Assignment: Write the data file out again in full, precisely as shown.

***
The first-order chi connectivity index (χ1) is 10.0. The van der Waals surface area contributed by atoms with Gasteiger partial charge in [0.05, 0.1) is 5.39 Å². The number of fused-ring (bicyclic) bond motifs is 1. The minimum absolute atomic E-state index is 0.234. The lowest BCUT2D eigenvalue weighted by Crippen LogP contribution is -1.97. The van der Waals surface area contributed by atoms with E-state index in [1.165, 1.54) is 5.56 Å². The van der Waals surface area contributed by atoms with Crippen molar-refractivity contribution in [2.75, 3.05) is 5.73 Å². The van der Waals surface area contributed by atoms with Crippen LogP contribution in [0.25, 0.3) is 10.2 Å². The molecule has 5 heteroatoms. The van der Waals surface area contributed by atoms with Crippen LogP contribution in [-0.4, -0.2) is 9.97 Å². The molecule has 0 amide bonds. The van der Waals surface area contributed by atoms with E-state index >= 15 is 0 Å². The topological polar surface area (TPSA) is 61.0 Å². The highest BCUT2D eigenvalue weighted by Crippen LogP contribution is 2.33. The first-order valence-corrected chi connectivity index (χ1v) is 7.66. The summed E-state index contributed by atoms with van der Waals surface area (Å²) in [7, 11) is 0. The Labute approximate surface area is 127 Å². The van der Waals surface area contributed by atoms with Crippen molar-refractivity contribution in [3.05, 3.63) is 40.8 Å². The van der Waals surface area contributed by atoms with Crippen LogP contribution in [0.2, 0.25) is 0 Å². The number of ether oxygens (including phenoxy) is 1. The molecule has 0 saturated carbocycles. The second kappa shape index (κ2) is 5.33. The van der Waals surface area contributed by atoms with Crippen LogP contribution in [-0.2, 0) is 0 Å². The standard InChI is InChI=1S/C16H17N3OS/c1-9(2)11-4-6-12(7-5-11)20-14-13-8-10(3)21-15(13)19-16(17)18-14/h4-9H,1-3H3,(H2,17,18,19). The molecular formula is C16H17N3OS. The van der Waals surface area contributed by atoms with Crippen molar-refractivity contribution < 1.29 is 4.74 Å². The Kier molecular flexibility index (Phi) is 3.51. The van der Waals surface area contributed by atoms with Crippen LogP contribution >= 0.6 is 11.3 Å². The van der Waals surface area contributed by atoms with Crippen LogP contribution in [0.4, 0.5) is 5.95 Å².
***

The first-order chi connectivity index (χ1) is 10.0. The van der Waals surface area contributed by atoms with Gasteiger partial charge in [0.05, 0.1) is 5.39 Å². The number of fused-ring (bicyclic) bond motifs is 1. The minimum absolute atomic E-state index is 0.234. The lowest BCUT2D eigenvalue weighted by Crippen LogP contribution is -1.97. The van der Waals surface area contributed by atoms with E-state index in [1.165, 1.54) is 5.56 Å². The van der Waals surface area contributed by atoms with Crippen molar-refractivity contribution in [2.75, 3.05) is 5.73 Å². The van der Waals surface area contributed by atoms with Crippen LogP contribution in [0.25, 0.3) is 10.2 Å². The molecule has 5 heteroatoms. The van der Waals surface area contributed by atoms with Crippen LogP contribution in [-0.4, -0.2) is 9.97 Å². The molecule has 0 amide bonds. The van der Waals surface area contributed by atoms with E-state index >= 15 is 0 Å². The topological polar surface area (TPSA) is 61.0 Å². The highest BCUT2D eigenvalue weighted by Crippen LogP contribution is 2.33. The first-order valence-corrected chi connectivity index (χ1v) is 7.66. The summed E-state index contributed by atoms with van der Waals surface area (Å²) in [7, 11) is 0. The Labute approximate surface area is 127 Å². The van der Waals surface area contributed by atoms with Crippen molar-refractivity contribution in [3.05, 3.63) is 40.8 Å². The van der Waals surface area contributed by atoms with Crippen LogP contribution in [0.2, 0.25) is 0 Å². The number of ether oxygens (including phenoxy) is 1. The molecule has 0 saturated carbocycles. The second kappa shape index (κ2) is 5.33. The van der Waals surface area contributed by atoms with Crippen LogP contribution in [-0.2, 0) is 0 Å². The standard InChI is InChI=1S/C16H17N3OS/c1-9(2)11-4-6-12(7-5-11)20-14-13-8-10(3)21-15(13)19-16(17)18-14/h4-9H,1-3H3,(H2,17,18,19). The molecular formula is C16H17N3OS. The van der Waals surface area contributed by atoms with Crippen molar-refractivity contribution < 1.29 is 4.74 Å². The Kier molecular flexibility index (Phi) is 3.51. The van der Waals surface area contributed by atoms with Crippen LogP contribution >= 0.6 is 11.3 Å². The van der Waals surface area contributed by atoms with Crippen LogP contribution in [0.4, 0.5) is 5.95 Å².